REL 517b, “Race” and the New Testament Yii-Jan Lin
This seminar is divided into two parts. The first considers possible concepts of race and/or ethnicity in the ancient Mediterranean world, while the second focuses on racial/ethnic theory and minoritized hermeneutics. Ancient primary sources, the New Testament, and contemporary scholarship form the reading materials. Area I and Area V. 3 Course cr
REL 536a, English Exegesis: The Gospel of Matthew Yii-Jan Lin
Through reading and analysis of the English text of the Gospel of Matthew, this course aims to familiarize students with the cultural-historical context of the gospel and its reception history. Secondary readings and class discussion focus on literary, theological, and explicitly contextual interpretations of the text. Area I. 3 Course cr
REL 549b, Approaches to Old Testament Ethics Robert Wilson
This course examines the various ways in which the Old Testament has been used in ethical reflection. The strengths and weaknesses of the various approaches are noted, and new approaches are explored by examining the Old Testament’s own basis for making ethical evaluations. The course aims to suggest new approaches for the use of the Old Testament in ethical reflection. Area I. Prerequisites: REL 503 and REL 504 or their equivalent. 3 Course cr
REL 550b, Pauline Theology Judith Gundry
This seminar examines key theological themes in the letters of Paul, the origins of these themes in debates among Paul and his opponents, the twists and turns in the interpretation of these themes in Pauline scholarship, and the significance of these themes for the contemporary church. Area I. Prerequisite: REL 506. 3 Course cr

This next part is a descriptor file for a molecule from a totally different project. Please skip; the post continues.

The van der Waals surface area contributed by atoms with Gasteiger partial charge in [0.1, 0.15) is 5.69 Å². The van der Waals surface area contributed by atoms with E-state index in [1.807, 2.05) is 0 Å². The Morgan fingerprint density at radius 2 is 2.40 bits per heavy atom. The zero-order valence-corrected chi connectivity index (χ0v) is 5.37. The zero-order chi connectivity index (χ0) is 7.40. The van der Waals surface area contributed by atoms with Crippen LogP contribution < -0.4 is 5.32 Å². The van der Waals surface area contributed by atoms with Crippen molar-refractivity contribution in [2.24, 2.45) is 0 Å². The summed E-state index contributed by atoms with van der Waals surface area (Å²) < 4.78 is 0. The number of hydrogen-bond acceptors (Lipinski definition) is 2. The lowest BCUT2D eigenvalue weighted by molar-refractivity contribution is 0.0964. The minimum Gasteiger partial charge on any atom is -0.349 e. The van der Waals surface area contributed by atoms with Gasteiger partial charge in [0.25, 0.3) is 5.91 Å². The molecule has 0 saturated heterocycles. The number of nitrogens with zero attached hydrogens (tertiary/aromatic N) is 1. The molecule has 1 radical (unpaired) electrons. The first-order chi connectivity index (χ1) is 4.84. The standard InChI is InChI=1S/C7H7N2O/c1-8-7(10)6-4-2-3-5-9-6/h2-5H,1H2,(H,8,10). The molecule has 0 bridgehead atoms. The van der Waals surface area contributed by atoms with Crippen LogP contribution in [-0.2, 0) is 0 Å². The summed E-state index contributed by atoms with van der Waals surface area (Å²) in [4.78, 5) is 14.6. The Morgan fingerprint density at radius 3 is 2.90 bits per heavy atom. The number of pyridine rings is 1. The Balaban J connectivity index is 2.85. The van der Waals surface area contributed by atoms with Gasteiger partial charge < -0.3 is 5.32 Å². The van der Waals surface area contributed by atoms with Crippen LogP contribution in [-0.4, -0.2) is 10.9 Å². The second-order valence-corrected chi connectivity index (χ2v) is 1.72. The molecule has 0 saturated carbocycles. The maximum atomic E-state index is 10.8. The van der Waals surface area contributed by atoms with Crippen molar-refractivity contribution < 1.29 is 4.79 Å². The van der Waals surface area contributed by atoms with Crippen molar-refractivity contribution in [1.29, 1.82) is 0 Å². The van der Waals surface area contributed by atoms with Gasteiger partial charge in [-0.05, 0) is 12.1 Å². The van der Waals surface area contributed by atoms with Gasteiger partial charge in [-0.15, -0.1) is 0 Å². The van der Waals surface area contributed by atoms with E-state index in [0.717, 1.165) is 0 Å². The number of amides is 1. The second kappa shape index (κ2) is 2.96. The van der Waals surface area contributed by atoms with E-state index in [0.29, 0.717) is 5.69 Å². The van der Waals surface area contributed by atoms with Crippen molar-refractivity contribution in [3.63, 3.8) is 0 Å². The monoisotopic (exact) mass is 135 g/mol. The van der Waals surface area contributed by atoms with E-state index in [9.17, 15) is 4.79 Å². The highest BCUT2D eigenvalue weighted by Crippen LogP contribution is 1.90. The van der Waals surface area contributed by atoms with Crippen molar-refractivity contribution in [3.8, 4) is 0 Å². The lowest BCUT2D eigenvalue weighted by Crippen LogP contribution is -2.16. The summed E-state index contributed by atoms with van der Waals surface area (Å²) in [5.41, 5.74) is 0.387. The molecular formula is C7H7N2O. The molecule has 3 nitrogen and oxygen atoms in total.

REL 566a, Grief and Emotions: Ancient Philosophy and Theology, Modern Conversations Laura Nasrallah
This course focuses on grief and theories of the emotions in the ancient Mediterranean world, touching also upon contemporary conversations about grief among scholars in black studies, as well as queer, feminist, and affect theories. Course materials include New Testament texts, Roman-period consolation letters and literature, philosophical writings, tragedies, and scholarly hypotheses regarding lifespan. Special attention is paid to political and economic issues (including slavery), as well as to instructions to women on how to mourn. The course examines the work of modern scholars such as Saidiya Hartman, Judith Butler, Claudia Rankine, and Eve Sedgwick. Area I and Area V. 3 Course cr
REL 583b, Archaeology of the Roman Empire for the Study of New Testament and Early Christianity Laura Nasrallah
The first portion of the course introduces students to working with archaeological data from the Greco-Roman world (inscriptions, architecture, sculpture, coins). The second portion consists of seminars in Greece and Turkey during May, including some meetings with archaeologists and other scholars abroad. Area I. Prerequisites: some level of reading ability in Greek, Latin, or Arabic; some level of reading ability in German, French, or modern Greek; and previous course work in early Christianity, New Testament, or Classics/Roman history. 3 Course cr
REL 599b, Ezra-Nehemiah John Collins
This course examines the evidence for the restoration and reorganization of Judah in the Persian period, focusing on the books of Ezra and Nehemiah. Students are expected to read the primary texts in the original languages (Hebrew and Aramaic). Area I. 3 Course cr
RLST 800a, Hebrew Bible Seminar: Problems in the History of Israelite Religion Robert Wilson
Readings in selected problems in the history of ancient Israel’s religion, including the ancient Near Eastern context of Israel’s religion; the origins of monotheism; the distinctive religions of Israel and Judah; prophecy; and priesthood. Prerequisite: previous critical study of the Hebrew Bible.
RLST 801b, Hebrew Bible Seminar: Problems in the Book of Jeremiah Robert Wilson
A close reading of selected chapters of the Hebrew text of Jeremiah in order to test recent theories of the book’s compositional history.